Nadal will break serve at least 300 times
Nadal will finish ahead of Federer in the rankings
Nadal will go undefeated against Fognini all year
Nadal will have a winning record against the top 10
Nadal will hold more times than Federer
Nadal will not lose to Brown all year
Nadal will reach the quarterfinals of at least three majors
Nadal will win a title in Spain
Nadal will win multiple five-set matches
Nadal will win multiple titles on clay
Nishioka will reach a Masters main draw
No left-hander will be in the top 5 for aces
No Spaniard will finish in the top 100 for the first time in his career
Nobody born in the 1990s will reach a grand slam final
Nobody will reach their first grand slam final
Nobody will reach their first grand slam semifinal
Nobody will win their first grand slam title
Nobody younger than Djokovic will be ranked higher than him
Nobody younger than Nishikori will be ranked higher than him
Nobody younger than Raonic will be ranked higher than him
Nobody younger than Tomic will be ranked higher than him
North Americans will combine for at least 15,000 ranking points
Pavlasek will play reach a tour-level main draw
Ram will win a match on grass
Raonic will finish the year in the top 10
Rublev will win a Challenger Tour title
Sock will reach the top 20
Thiem will win 1000 points on return
Tomic will hit more aces than Federer
Tomic will reach the top 10 for the first time
Troicki will drop out of the top 25 after the Australian Open
Tsonga will hit 100 aces on clay
Tsonga will win multiple titles
Vesely will reach the second week of a grand slam
Wawrinka will have a losing record against the top 10
Wawrinka will leave the top 5 after Roland Garros
Wawrinka will lose a match to someone outside the top 100
Wawrinka will not reach a slam final
Wawrinka will win multiple five-set matches
Wawrinka will win multiple titles
Zverev will finish the year as the No. 1 German

2016 ATP Predictions Expert Panel

The 2016 ATP World Tour tennis season gets underway with main draw action tomorrow, meaning its time to make predictions. Once again, we have put together a panel of experts that all answered the same questions to see who at the end of the year gets the most correct answers. Last year, Parsa and I tied for first place, and this year the co-defending champion has joined me again to make his predictions for this season.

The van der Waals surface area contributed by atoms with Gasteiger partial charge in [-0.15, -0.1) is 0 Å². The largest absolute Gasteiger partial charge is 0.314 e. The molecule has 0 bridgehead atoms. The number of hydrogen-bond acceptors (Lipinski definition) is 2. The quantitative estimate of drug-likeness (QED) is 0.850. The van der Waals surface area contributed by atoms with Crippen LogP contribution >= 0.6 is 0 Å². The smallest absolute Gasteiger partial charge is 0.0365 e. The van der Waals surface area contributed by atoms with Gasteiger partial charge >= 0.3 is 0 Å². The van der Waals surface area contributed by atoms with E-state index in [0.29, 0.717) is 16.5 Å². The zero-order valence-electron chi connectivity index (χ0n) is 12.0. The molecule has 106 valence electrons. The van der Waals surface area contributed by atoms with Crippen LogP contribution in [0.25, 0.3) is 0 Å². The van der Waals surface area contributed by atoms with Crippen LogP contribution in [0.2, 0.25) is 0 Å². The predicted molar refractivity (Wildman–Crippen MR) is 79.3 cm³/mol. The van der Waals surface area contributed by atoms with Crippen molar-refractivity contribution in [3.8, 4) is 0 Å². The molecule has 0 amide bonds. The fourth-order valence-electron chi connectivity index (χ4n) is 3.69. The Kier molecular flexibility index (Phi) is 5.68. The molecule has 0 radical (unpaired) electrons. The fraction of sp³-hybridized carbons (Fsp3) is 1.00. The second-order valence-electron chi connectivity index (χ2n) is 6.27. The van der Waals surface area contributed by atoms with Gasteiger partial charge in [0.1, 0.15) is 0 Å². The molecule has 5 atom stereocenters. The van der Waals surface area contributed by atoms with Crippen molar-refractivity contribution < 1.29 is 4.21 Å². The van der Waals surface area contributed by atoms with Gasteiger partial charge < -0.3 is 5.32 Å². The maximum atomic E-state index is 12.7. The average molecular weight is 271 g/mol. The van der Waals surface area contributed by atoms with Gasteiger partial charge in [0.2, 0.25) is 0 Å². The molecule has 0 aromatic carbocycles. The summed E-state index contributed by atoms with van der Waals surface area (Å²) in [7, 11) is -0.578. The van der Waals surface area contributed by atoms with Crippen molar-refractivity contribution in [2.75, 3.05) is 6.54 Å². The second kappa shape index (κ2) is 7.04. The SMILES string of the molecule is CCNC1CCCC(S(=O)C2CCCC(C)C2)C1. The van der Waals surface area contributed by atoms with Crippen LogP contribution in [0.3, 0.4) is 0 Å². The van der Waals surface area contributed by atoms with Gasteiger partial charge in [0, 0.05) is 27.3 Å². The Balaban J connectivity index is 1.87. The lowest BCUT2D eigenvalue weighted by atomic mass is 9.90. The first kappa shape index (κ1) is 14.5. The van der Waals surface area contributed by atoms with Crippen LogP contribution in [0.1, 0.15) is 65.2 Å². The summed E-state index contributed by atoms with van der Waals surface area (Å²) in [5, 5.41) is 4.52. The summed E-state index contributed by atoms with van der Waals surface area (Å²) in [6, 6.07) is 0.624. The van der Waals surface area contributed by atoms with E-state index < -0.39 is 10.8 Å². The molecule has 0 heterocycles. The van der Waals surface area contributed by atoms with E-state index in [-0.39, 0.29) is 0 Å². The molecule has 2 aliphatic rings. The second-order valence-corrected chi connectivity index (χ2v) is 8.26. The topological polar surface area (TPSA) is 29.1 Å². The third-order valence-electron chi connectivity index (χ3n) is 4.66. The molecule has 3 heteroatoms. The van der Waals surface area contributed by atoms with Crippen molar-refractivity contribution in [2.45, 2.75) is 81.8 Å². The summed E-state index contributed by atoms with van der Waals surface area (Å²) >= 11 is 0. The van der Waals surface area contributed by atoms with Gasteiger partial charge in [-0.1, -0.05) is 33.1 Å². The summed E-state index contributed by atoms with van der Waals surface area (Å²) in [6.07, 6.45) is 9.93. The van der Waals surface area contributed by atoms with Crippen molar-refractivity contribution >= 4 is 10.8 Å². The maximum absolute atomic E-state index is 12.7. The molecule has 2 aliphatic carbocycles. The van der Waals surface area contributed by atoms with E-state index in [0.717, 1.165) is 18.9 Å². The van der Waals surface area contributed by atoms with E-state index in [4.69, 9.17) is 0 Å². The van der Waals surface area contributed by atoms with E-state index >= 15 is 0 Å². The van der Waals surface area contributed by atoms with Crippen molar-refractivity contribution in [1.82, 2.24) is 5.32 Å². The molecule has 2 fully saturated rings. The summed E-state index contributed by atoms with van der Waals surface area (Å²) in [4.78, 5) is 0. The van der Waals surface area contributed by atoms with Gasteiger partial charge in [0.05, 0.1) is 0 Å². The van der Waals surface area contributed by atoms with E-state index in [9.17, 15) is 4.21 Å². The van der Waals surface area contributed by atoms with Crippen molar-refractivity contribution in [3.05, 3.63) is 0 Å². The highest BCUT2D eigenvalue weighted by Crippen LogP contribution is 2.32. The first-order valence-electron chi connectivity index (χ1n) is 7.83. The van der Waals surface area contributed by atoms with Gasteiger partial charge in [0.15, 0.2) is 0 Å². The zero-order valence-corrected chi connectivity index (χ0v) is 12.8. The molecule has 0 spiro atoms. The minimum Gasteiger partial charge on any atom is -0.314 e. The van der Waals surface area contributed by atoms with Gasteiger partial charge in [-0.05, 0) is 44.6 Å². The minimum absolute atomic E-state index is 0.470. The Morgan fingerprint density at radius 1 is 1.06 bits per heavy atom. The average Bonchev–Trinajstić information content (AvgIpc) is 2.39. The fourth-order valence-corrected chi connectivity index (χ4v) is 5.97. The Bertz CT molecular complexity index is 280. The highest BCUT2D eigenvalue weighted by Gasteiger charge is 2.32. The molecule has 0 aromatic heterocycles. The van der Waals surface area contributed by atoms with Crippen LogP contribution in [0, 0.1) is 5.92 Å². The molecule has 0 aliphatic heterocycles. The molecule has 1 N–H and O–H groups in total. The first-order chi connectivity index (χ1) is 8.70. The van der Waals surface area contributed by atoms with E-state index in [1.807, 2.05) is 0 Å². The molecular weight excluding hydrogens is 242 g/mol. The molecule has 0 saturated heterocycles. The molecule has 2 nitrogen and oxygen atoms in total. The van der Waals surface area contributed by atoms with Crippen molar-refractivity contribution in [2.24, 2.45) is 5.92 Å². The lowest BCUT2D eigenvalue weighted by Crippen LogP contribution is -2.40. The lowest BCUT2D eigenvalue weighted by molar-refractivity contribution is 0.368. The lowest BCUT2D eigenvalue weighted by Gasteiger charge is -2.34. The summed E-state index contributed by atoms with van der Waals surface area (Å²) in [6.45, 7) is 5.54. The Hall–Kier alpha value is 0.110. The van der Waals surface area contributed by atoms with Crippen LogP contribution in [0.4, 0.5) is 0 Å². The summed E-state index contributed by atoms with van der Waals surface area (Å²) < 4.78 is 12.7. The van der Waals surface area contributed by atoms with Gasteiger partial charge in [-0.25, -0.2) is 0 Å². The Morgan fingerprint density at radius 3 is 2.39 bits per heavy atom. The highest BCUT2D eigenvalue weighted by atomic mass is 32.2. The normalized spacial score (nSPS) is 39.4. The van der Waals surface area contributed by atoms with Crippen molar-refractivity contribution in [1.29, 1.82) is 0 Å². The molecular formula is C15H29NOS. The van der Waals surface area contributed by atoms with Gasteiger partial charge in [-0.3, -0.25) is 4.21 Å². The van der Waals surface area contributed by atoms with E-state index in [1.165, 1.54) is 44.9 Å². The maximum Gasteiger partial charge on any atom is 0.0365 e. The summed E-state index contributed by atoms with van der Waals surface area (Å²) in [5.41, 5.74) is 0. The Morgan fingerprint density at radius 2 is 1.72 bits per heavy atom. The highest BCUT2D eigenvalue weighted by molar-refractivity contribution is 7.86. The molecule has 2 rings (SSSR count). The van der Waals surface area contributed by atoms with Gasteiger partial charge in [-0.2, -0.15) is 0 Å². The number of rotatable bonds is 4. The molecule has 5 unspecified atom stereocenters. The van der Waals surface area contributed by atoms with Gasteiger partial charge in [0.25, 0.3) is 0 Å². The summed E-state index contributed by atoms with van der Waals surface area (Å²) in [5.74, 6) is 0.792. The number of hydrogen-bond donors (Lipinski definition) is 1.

Click here to see all the predictions.

Joey Hanf, Pete Ziebron, Steen Kirby, and myself are all back from last year's panel. Also joining for the first time are Ben Rothenberg, Dave Gertler, Nick Nemeroff, Jeff Donaldson, Susie Reid, Jonathan Kelley, anRené Denfeld. Make sure all these experts are among the list of people you follow both on twitter and at their various sites and publications.

Here are the final rankings from the panel (perfect predictions in parenthesis):
1. Nick Nemeroff 25-22 (2)
2. Joey Hanf 24-23 (1)
3. Ricky Dimon 23-24 (2)
4. Jeff Donaldson 23-24 (0)
5. Pete Ziebron 22-25 (2)
6. Jonathan Kelley 21-26 (2)
7. Steen Kirby 21-26 (1)
8. Jared Pine 21-26 (0)
9. Parsa 20-27 (1)
9. Susie Reid 20-27 (1)
11. René Denfeld 20-27 (0)
12. Ben Rothenberg 19-28 (1)
13. Dave Gertler 12-35 (1)

Thanks to everyone who participated! Congratulations to Nick for winning this year! Also, props to Dave for being the only one to predict Argentina winning the Davis Cup. I'm looking forward to doing this again in 2017!

Friday, January 1, 2016

ATP 2016 Year-end Top 100 Predictions

For the fifth year in a row, I have predicted what I think the year-end top 100 will be, but for the first time I am being joined in this journey. Kevin Craig (@KCraig_Tennis) from has also put together his own predictions for the top 100. Here are our predictions with analysis at the bottom.

Here are the lists:

Kevin Craig

Jared Pine
1. Novak Djokovic Novak Djokovic
2. Andy Murray Andy Murray
3. Rafael Nadal Rafael Nadal
4. Stan Wawrinka Kei Nishikori
5. Milos Raonic Stan Wawrinka
6. Roger Federer Tomas Berdych
7. Kei Nishikori Roger Federer
8. John Isner Milos Raonic
9. Jo-Wilfried Tsonga Marin Cilic
10. Tomas Berdych Bernard Tomic
11. David Ferrer Jo-Wilfried Tsonga
12. Grigor Dimitrov Grigor Dimitrov
13. Kevin Anderson Dominic Thiem
14. Jack Sock Kevin Anderson
15. Domonic Thiem John Isner
16. Bernard Tomic David Goffin
17. Marin Cilic David Ferrer
18. Nick Kyrgios Jack Sock
19. David Goffin Gael Monfils